Manjusri asked Wuzhuo, "Where did you just come from?"
"From the south," replied Wuzhuo.
"And how does the buddhadharma fare in the south?" asked Manjusri.
Wuzhuo answered, "There are but few monks in the Final Age of the Law who maintain the precepts."
Manjusri asked, "How many monks are there?"
Wuzhuo replied, "Some are three hundred, some are five hundred."
Wuzhuo then asked Manjusri, "How does the buddhadharma fare here?"
Manjusri said, "Worldly people and sages live together; dragons and snakes intermingle."
"How many monks are there?" asked Wuzhuo.
Manjusri answered, "Front, three and three, back, three and three."
norman wrote:I have not read the Lotus Sutra, but I've read quotes of it.
The Treasure tower is, apparently "five hundred yojanas in height and two hundred and fifty yojanas in width and depth" (chapter 11), equivalent to half the diameter of the earth, and Mt Meru (Sumeru) is a hundred yojanas. This means that the Treasure tower is five times the height of Mt Meru.
Now since the Treasure tower is five times higher than Mt Meru, how far does the tower reach into the realms above? The Desire realm does not reach outside of Mt Meru (hundred yojanas), does it?
What is the meaning of its height, other than being just a number? Is the entrance to the tower (where the Many Treasures Buddha is) in a specific realm, or is the peak of the tower in a specific realm? Or both?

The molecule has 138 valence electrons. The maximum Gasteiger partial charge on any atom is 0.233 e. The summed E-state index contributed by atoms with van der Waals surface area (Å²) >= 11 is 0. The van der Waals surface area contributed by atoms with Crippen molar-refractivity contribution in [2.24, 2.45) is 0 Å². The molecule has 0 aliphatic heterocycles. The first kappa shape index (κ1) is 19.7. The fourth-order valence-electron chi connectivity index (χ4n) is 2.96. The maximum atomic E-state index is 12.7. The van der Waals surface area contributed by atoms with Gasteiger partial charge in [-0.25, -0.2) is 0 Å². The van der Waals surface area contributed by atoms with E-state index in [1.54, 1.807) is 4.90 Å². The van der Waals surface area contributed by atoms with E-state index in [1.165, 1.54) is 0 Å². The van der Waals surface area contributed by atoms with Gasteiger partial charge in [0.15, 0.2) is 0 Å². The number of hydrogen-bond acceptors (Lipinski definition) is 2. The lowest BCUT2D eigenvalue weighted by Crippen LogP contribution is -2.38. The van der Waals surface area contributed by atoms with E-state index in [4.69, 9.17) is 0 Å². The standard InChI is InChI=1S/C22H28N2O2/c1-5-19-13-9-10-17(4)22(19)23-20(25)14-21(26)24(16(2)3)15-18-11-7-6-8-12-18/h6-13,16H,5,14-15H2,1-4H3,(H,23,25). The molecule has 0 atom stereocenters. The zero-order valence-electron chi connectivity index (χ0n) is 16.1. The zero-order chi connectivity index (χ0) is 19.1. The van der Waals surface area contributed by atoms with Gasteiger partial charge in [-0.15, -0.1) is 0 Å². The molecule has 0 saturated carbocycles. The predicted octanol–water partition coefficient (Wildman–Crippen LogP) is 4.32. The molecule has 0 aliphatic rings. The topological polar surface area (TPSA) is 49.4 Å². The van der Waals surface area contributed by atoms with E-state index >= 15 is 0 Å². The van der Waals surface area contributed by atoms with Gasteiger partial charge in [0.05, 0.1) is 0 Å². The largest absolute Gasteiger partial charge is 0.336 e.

Aemilius wrote:Mt Meru is really 84 000 Yojanas high! See the correct calculations here http://en.wikipedia.org/wiki/Mount_Meru
norman wrote:Hello Jikan,
Reeves' contemporary version, Kato's Threefold Lotus, and Watson's Lotus seems to have received most praise.
Why do you consider Murano's version to be the best one? I can't find any reviews or comments on it, so it's hard to make an interpretation of its "quality", so to speak.
My interest is the version where the focus is on the essential meaning. All the sutras are, in my opinion deeply metaphysical, in comparsion with the modern materialist-positivist attitude we live by today. Any extra layers (other than what is already there) of poetical translation/interpretation, would only obscure the original intent.
As for your comment on the Mahayana sutras truth claims, I do infact have an idea for a topic on that one, already. I'll leave my comments to that.
Your analogy make sense, though.
I have found a site that sells copies of Murano's translation:
And a pdf-version:
http://www.nshi.org/Lotus%20Sutra/Saddh ... nglish.htm
add: Watson has released another version as well, called The Essential Lotus. Is it the same as the first one, only smaller?
second add: it seems that Reeves has translated dharmas into "things".
Does it really help to clarify the sutra, considering how the word "dharmas" are used in buddhist texts?
Jikan wrote:I don't think I understand the distinction you allude to between the metaphysical on one side and the positivistic on the other; positivism is definitely a metaphysics (in the sense of an ontology), while materialism as I understand it is intended as a critical antidote to metaphysical idealism, which is to say, Cutting Through Spiritual Materialism is a rigorously materialistic work in this sense. It could be that I understand these terms differently from the way you intended them, or we just value different things in these texts.
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